Mr Chris Ezem, Chairman of Abia COVID-19 Inter-ministerial Committee, announced this at a stakeholders meeting in Umuahia.
Abia Government on Thursday placed a ban on public gatherings as part of efforts to tackle the rising cases of coronavirus in the state.
He said that the ban was necessitated by the need to tackle the disease as the second wave of COVID-19 takes its toll on Nigeria.
Ezem who is also the Secretary to the State Government, said that government would implement the measures it applied during the first wave to curtail the spread of the pandemic.
He disclosed that non-compliance to the directive issued by the government could lead to a total lockdown.
Ezem said that the government was set to map out a day to observe “Abia COVID-19 Day”,which according to him was to intensify public enlightenment on COVID-19 and the need to observe the safety protocols.
He said the second wave of COVID-19 ought to be taken seriously as the daily records from Nigerian Centre for Disease Control (NCDC) were becoming frightening.
He noted that the lives of the people remained more sacred than anything adding that wearing of facemasks in public places remained non-negotiable.
In his remark, Dr Joe Osuji, the state Commissioner for Health, disclosed that the state recorded 1,015 cases in the first nine months of the pandemic and recorded over 300 cases from January till date.
Osuji called for adoption of non-pharmaceutical interventions, noting that the recent development called for a collective action against the disease.
He said that community testing and sample collection were ongoing in all the 17 local government areas.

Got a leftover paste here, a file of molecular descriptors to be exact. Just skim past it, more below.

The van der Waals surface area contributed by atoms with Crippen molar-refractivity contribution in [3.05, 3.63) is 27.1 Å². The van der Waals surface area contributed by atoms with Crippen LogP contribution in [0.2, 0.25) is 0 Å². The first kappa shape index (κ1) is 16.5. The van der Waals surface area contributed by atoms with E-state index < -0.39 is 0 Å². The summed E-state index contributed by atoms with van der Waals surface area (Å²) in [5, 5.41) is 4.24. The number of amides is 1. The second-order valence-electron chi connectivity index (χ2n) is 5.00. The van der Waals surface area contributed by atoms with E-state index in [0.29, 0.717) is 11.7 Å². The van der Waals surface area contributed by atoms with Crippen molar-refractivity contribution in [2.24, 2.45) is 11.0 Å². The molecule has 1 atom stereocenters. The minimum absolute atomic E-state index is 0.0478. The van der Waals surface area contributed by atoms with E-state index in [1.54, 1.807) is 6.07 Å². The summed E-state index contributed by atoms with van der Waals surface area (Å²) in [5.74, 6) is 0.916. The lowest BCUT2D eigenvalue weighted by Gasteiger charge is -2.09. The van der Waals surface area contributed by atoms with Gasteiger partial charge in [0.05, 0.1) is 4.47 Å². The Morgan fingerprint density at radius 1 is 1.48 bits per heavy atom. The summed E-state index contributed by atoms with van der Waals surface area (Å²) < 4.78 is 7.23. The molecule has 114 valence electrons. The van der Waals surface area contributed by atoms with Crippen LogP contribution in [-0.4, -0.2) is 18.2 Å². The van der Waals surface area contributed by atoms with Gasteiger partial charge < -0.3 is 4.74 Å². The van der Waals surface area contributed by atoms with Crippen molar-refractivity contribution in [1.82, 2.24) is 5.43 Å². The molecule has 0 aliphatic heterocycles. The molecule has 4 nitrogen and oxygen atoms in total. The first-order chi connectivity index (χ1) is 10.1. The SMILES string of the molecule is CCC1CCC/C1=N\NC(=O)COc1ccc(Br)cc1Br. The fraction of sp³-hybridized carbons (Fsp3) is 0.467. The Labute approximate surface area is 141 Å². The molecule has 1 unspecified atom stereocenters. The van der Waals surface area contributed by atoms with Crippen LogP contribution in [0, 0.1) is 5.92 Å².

Also, Chief John Okiyi Kalu, the Commissioner for Information, frowned upon the attitude of members of the public on non-compliance to the NCDC safety protocols.
Okiyi Kalu commended security agencies, religious bodies and traditional rulers on their efforts during the first wave saying that the recent development called for more actions.
Kalu appealed to religious bodies to ensure strict compliance to NCDC safety protocols and provide facilities for hand washing and sanitizers for their members.
Earlier, the State Epidemiologist, Peace Nwogwugwu, decried the level of ignorance exhibited by most members of the public toward the disease.
Nwogwugwu explained that simple personal hygiene, frequent wearing of facemasks, and social distancing were good preventive measures.
She revealed that most cases of COVID-19 occurred as a result of ignorance among the people.
Nwogwugwu added that frequent testing, as well as contact tracing, could help in preventing the further spread of the disease.
Meanwhile, at a briefing after the meeting, Ezem said: “that all schools, churches, business centres, markets and eateries are expected to boldly have an inscription at the entrance of their venues with the title, “NO FACEMASKS, NO ENTRY”.
“All transport regulations remain as provided earlier, as tricycle known as ‘keke’ must not carry more than two persons, while minibusses will take only four passengers and buses will carry nine.
“The hospitality industry must run takeaway food operations and ‘No Facemask, No Entry” policy while all defaulters will pay a fine of N100,000 before it will be reopened.
“The attendance at weddings or burials must not exceed 50 persons, while traditional rulers of all communities and with local government chairmen are to set up task force to monitor them.”
He said that the government had set up mobile courts for the trial of defaulters of the “No Facemask, No Entry” policy, adding that any defaulter would pay a fine of 5,000.
Ezem appealed to philanthropists to support the government in the fight against COVID-19 with donations of facemasks, and other needed items for pupils and students in the state.